Iran: West to blame for protester deaths

Mottaki: "Interventionist" nations were accomplices in "all the committed crimes and murders."

iran protests dallas 248.88 (photo credit: AP)
iran protests dallas 248.88
(photo credit: AP)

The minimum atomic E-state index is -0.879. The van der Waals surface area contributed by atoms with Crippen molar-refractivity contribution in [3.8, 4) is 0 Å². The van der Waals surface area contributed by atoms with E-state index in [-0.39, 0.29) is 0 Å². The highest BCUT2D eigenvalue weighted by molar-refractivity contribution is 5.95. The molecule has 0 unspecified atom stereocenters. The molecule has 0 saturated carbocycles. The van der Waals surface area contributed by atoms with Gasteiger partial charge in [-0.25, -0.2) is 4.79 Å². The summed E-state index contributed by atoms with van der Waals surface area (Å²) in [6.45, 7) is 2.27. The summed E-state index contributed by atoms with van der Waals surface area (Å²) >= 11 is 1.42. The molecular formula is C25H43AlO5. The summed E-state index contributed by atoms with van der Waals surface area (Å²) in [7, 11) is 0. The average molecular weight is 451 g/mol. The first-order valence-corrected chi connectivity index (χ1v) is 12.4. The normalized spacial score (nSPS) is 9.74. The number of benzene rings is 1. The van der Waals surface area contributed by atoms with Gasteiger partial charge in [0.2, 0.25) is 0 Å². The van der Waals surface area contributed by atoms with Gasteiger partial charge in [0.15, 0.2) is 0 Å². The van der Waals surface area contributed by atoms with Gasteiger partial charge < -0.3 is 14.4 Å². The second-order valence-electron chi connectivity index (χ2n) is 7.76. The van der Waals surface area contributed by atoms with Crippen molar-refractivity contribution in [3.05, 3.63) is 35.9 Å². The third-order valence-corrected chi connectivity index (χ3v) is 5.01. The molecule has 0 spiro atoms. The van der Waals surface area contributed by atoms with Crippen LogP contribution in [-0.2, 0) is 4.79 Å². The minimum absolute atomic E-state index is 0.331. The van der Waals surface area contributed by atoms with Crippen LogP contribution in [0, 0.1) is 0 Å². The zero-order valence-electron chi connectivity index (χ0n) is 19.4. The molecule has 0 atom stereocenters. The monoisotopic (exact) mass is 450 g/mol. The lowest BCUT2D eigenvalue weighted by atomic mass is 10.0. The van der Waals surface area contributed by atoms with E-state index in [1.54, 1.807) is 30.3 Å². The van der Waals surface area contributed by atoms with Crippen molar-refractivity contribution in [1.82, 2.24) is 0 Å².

Iranian demonstrators killed in riots following the controversial June presidential elections were the victims of Western "interventionist countries," not of abusive riot police or militiamen, the Iranian foreign minister declared on Friday. Following the June 12 election, hundreds of thousands of Iranians poured into the streets of Teheran in support of defeated reformist candidate Mir Hossein Mousavi. Their claims of election fraud and their demands that a recount be held in order to verify the claim that incumbent President Mahmoud Ahmadinejad won the election fairly were met by thousands of policemen and Basij militiamen, who exerted violence to subdue the demonstrations. Hundreds of people were arrested, and over twenty were killed, according to official Iranian authorities, although Western countries and the dissidents believe the death toll is much higher. The Iranian government has since claimed that foreign nations, through the use of propaganda, and perhaps even covertly, were to blame for the popular uprisings. This sentiment was expressed by Foreign Minister Manouchehr Mottaki on Friday, who said that "interventionist countries are accomplices in all the committed crimes and murders." In a speech broadcast on Iranian state radio Friday morning, Mottaki did not offer evidence to back up his explanation, but singled out Britain, saying that the UK's meddling in Iranian affairs was the "worst." On Thursday, Iranian police prevented hundreds of people who gathered at a Teheran cemetery from holding an event to commemorate those killed in the clashes last month. Witnesses said officers dispersed the crowds, and opposition leader Mousavi was prevented from approaching the graveside of Neda Agha-Soltan, who has become a symbol of the protests against the country's election results. Agha-Soltan was a young woman who was at one of the protests when she was shot in the chest. Her death, which was documented by a cellphone camera and loaded onto the video-sharing Website YouTube, roused harsh international criticism against the Islamic regime.